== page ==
Childrens’ Asthma And Mom’s Sweet Drinks
Pregnant women who drink a lot of sugary beverages could be increasing their children’s risk of asthma. A new study from the Harvard T.H. Chan School of Public Health found a connection between the number of sweet, sugary drinks women consumed during pregnancy and their kids developing asthma between the ages of seven and nine. An average of two sweet drinks daily during pregnancy raised the asthma risk in kids by more than 60 percent, the study showed. The researchers analyzed data on 1,068 mother-child pairs participating in a study looking at how diet and other factors during pregnancy could affect a child’s health. Researchers suspect that the fructose used to sweeten the drinks might promote inflammation in the body. They also found that kids who drank the most beverages sweetened with high fructose corn syrup were 64 percent more likely to develop asthma than kids who consumed the least. Here, all that sugar could have led to excess weight, a risk factor for asthma. Drinking fruit juice, which also contains fructose, didn’t present the same risk for asthma, the study showed.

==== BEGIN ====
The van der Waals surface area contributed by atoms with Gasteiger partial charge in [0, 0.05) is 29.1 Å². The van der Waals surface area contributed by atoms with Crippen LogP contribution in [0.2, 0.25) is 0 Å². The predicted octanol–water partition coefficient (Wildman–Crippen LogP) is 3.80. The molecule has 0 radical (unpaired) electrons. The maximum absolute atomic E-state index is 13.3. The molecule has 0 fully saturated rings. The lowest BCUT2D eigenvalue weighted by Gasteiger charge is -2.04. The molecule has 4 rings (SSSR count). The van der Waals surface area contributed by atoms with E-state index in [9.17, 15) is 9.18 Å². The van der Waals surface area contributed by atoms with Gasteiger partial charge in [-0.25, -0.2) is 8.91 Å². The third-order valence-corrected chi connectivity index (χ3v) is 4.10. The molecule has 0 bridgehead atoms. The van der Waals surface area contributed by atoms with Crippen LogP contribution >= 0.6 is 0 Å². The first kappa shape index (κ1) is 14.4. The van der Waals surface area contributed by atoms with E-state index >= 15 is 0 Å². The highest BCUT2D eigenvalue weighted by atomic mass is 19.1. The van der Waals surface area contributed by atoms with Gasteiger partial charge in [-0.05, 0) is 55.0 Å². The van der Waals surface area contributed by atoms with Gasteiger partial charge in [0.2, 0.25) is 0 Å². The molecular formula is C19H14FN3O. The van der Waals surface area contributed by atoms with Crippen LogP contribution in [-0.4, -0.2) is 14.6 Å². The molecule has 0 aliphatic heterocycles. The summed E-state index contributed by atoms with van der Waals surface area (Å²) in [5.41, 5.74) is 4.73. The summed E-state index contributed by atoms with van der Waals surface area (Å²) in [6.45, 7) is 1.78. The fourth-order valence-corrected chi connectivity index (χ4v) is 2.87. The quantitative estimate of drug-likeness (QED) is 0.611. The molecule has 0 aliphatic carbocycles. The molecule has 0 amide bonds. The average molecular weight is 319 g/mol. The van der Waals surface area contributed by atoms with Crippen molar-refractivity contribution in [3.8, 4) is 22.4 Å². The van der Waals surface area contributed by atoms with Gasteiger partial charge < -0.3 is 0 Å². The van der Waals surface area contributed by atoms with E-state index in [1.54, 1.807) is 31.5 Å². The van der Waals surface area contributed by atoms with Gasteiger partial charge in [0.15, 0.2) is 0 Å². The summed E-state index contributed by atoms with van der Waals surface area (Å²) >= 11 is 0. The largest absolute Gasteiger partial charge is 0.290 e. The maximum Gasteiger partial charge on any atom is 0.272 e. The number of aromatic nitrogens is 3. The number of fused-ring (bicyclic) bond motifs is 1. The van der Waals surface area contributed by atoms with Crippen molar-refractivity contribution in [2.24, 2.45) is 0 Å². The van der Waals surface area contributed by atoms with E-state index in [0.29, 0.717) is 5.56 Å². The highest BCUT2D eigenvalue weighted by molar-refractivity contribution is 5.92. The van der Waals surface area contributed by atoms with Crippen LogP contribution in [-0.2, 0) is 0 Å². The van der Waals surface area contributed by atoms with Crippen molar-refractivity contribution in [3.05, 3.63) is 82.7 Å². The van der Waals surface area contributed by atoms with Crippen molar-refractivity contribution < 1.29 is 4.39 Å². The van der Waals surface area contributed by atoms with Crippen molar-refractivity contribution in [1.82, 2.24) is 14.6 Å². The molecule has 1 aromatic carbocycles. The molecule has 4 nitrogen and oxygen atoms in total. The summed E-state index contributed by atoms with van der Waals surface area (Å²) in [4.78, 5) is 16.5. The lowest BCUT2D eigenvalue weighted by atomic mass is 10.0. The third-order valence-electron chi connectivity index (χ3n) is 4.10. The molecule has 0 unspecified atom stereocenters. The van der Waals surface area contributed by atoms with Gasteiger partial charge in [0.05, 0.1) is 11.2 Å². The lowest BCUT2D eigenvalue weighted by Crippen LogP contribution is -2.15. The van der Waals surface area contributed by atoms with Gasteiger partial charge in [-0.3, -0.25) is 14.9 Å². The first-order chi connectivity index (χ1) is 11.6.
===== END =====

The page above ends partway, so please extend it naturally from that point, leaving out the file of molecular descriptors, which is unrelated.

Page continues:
Emily Oken et al, “Prenatal and Early-life Fructose, Fructose-containing Beverages, and Mid-Childhood Asthma.” Annals of the American Thoracic Society, December 8, 2017
Also in this week’s bulletin: